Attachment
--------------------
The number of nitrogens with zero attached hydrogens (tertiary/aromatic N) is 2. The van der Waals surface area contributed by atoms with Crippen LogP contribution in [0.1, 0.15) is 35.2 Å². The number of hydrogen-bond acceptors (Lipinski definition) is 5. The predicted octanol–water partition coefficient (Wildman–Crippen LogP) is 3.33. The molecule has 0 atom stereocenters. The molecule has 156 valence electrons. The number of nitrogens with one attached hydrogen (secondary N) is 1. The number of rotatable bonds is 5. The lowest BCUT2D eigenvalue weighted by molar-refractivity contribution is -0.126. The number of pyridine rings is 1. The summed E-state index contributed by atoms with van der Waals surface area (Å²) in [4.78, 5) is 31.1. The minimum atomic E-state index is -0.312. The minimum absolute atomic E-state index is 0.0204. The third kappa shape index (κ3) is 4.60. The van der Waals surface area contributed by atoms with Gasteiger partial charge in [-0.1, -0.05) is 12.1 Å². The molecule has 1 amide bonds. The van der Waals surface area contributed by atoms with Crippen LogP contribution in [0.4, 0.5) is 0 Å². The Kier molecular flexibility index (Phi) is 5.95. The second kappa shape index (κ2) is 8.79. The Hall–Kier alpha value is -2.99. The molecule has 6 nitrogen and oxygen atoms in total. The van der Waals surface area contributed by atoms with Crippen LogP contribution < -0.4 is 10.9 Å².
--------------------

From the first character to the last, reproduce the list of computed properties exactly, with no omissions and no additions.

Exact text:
The number of nitrogens with zero attached hydrogens (tertiary/aromatic N) is 2. The van der Waals surface area contributed by atoms with Crippen LogP contribution in [0.1, 0.15) is 35.2 Å². The number of hydrogen-bond acceptors (Lipinski definition) is 5. The predicted octanol–water partition coefficient (Wildman–Crippen LogP) is 3.33. The molecule has 0 atom stereocenters. The molecule has 156 valence electrons. The number of nitrogens with one attached hydrogen (secondary N) is 1. The number of rotatable bonds is 5. The lowest BCUT2D eigenvalue weighted by molar-refractivity contribution is -0.126. The number of pyridine rings is 1. The summed E-state index contributed by atoms with van der Waals surface area (Å²) in [4.78, 5) is 31.1. The minimum atomic E-state index is -0.312. The minimum absolute atomic E-state index is 0.0204. The third kappa shape index (κ3) is 4.60. The van der Waals surface area contributed by atoms with Gasteiger partial charge in [-0.1, -0.05) is 12.1 Å². The molecule has 1 amide bonds. The van der Waals surface area contributed by atoms with Crippen LogP contribution in [0.4, 0.5) is 0 Å². The Kier molecular flexibility index (Phi) is 5.95. The second kappa shape index (κ2) is 8.79. The Hall–Kier alpha value is -2.99. The molecule has 6 nitrogen and oxygen atoms in total. The van der Waals surface area contributed by atoms with Crippen LogP contribution < -0.4 is 10.9 Å².